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Good Life Garden -- Crops
Good Life Garden

Sunflower

Helianthus annus
summer

In History

Hardy and widely adaptable, this plant has a long history in the U.S. and Central America. Native Americans once used the seeds to make a nutritious gruel or cake, high in both vitamin E and phenolic antioxidants.

Cultivation

Growing Tips:
Sunflowers prefer areas with full sun. Most species require regular amounts of water. Large species require very moist and rich soil.

 

Pest Management


  • Aphids
    Aphids are small, soft-bodied insects with long, slender mouth parts that they use to pierce stems, leaves, and other tender plant parts and suck out plant fluids. Almost every plant has one or more aphid species that occasionally feeds on it. Many aphid species are difficult to distinguish; however, identification to species is not necessary to control them in most situations.
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  • Carrot beetle
    Carrot beetles infest flowers such as dahlia, iris, lily, and sunflower. Adults are reddish brown, 1/2-inch long, and feed both above and below ground. Larvae are up to 1-1/4 inches long, white to bluish, and have a dark head.
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  • Foliage-feeding caterpillars
    Most flowers are susceptible to damage from caterpillars of one or more species. Caterpillars are the immature or larval stage of moths and butterflies. Only the larval stage chews plants. Although adults consume only liquids, such as nectar and water, they are important because they choose which plants to lay eggs on. Larvae have three pairs of legs on the thorax (the area immediately behind the head) and leglike appendages on some, but not all, segments of the abdomen.
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  • Glassy-winged sharpshooter
    The glassy-winged sharpshooter, Homalodisca vitripennis (formerly H. coagulata) is an insect that was inadvertently introduced into southern California in the early 1990s. This insect is native to the southeastern United States and was most likely brought into California accidentally as egg masses in ornamental or agricultural plant foliage.
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  • Leaf beetles, cucumber beetles, flea beetles
    Cucumber, flea, and leaf beetles are pests of many flowers, including dahlia, lily, and sunflower. Adult cucumber beetles are shiny with black heads, long antennae, and about 0.25 inch long. Larvae are whitish and slender with three pairs of short legs; the head and tip of the abdomen are darker. Adults may be striped or spotted, depending upon species. Flea beetles are small, shiny beetles with black legs enlarged for jumping. Other leaf beetle adults are long, oval, blunt, and have threadlike antennae. The blue milkweed beetle adult is metallic green-blue.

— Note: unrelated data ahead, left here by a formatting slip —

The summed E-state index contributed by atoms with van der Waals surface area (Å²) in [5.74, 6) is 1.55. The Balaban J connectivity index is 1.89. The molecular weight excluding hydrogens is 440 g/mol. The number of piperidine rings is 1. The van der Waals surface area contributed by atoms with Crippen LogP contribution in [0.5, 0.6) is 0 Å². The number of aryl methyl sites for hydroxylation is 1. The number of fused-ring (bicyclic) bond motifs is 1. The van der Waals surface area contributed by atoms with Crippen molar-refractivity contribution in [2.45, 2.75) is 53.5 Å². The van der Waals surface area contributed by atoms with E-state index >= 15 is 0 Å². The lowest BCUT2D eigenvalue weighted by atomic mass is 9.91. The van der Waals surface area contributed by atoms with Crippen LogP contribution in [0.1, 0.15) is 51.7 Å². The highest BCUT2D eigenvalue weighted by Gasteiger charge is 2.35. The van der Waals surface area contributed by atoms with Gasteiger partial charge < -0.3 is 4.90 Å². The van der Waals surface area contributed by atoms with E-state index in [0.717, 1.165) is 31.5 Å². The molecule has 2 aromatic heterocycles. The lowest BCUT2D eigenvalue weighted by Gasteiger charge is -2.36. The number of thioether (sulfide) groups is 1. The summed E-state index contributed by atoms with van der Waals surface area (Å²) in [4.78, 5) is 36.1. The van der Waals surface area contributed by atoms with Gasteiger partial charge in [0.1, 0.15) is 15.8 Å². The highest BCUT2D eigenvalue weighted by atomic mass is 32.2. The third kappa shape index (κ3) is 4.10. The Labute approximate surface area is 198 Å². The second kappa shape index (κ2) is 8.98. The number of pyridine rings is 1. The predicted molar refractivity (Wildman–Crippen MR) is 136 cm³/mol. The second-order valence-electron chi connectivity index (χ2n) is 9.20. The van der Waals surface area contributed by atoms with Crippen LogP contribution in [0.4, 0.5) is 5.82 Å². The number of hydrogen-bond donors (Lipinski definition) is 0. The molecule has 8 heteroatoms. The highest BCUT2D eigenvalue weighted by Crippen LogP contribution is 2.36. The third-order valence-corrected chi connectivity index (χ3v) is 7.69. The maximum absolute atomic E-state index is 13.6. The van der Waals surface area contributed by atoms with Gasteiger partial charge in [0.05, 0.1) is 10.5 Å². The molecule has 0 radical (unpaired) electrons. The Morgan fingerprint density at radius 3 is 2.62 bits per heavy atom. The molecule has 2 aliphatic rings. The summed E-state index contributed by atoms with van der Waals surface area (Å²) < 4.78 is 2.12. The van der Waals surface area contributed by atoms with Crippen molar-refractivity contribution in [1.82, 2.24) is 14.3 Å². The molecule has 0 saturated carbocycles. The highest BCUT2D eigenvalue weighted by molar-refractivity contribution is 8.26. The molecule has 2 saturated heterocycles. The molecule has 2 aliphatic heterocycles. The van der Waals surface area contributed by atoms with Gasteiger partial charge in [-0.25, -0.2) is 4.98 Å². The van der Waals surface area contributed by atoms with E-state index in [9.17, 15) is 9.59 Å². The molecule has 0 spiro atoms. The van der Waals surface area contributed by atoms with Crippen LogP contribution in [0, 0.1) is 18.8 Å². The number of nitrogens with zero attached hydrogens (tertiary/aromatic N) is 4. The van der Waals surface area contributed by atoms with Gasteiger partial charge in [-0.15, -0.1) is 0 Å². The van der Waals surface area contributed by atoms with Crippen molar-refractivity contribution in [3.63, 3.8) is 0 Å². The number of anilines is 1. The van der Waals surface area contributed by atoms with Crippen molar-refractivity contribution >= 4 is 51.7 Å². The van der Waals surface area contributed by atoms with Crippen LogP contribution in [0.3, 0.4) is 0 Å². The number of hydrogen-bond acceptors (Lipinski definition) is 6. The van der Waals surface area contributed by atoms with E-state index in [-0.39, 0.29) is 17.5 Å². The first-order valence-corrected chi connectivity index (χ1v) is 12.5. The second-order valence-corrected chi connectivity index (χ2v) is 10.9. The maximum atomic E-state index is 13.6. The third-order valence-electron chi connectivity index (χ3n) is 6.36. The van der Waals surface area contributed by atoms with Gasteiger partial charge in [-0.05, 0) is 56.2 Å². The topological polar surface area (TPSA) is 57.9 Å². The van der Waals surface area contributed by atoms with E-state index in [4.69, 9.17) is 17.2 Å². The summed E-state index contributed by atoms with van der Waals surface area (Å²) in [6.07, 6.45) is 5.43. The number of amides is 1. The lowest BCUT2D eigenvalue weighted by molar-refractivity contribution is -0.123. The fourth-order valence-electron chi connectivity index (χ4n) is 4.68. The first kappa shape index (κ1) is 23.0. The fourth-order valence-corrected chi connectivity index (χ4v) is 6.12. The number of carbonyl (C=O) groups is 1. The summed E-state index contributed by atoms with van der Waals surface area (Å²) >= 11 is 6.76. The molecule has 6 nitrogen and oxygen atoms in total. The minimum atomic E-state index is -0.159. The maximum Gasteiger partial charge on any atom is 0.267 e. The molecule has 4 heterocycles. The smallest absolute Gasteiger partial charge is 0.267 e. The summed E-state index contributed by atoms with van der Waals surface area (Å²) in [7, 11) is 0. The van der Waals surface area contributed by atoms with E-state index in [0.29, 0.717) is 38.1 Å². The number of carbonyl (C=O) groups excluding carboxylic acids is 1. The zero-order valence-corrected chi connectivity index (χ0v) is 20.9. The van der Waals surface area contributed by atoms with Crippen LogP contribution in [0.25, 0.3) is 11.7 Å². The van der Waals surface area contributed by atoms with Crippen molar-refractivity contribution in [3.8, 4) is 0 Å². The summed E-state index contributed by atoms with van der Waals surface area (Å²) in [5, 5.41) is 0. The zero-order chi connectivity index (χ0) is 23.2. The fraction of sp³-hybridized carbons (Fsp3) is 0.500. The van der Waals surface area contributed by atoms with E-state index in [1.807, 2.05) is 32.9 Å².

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  • Leafhopper
    Leafhoppers feed on several flower hosts such as aster, chrysanthemum, dahlia, and nasturtium. Most adult leafhoppers are slender and less than or about equal to 1/4-inch long. Some species are brightly colored, while others blend with their host plant. Leafhoppers are active insects; they crawl rapidly sideways or readily jump when disturbed. Adults and nymphs and their pale cast skins are usually found on the underside of leaves.
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  • Spider mites
    Mites are common pests in landscapes and gardens and can be found feeding on many fruit trees, vines, berries, vegetables, and ornamental plants. Although related to insects, mites are not insects but members of the arachnid class along with spiders and ticks. The spider mites, also called webspinning mites, are the most common mite pests and among the most ubiquitous of all pests in the garden and farm.
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  • Sunflower stem weevil
    Sunflower stem weevils are pests of sunflowers. Adult beetles are dark brown with light spots and about 1/8-inch long. Larvae are pale maggots.
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  • Thrips
    Thrips, order Thysanoptera, are tiny, slender insects with fringed wings. They feed by puncturing their host and sucking out the cell contents. Certain thrips species are beneficial predators that feed only on mites and other insects. Beneficial species include black hunter thrips and the sixspotted thrips. Pest species (often in the family Thripidae) are plant feeders that scar leaf, flower, or fruit surfaces or distort plant parts. Other species of thrips feed on fungal spores and pollen and are innocuous.
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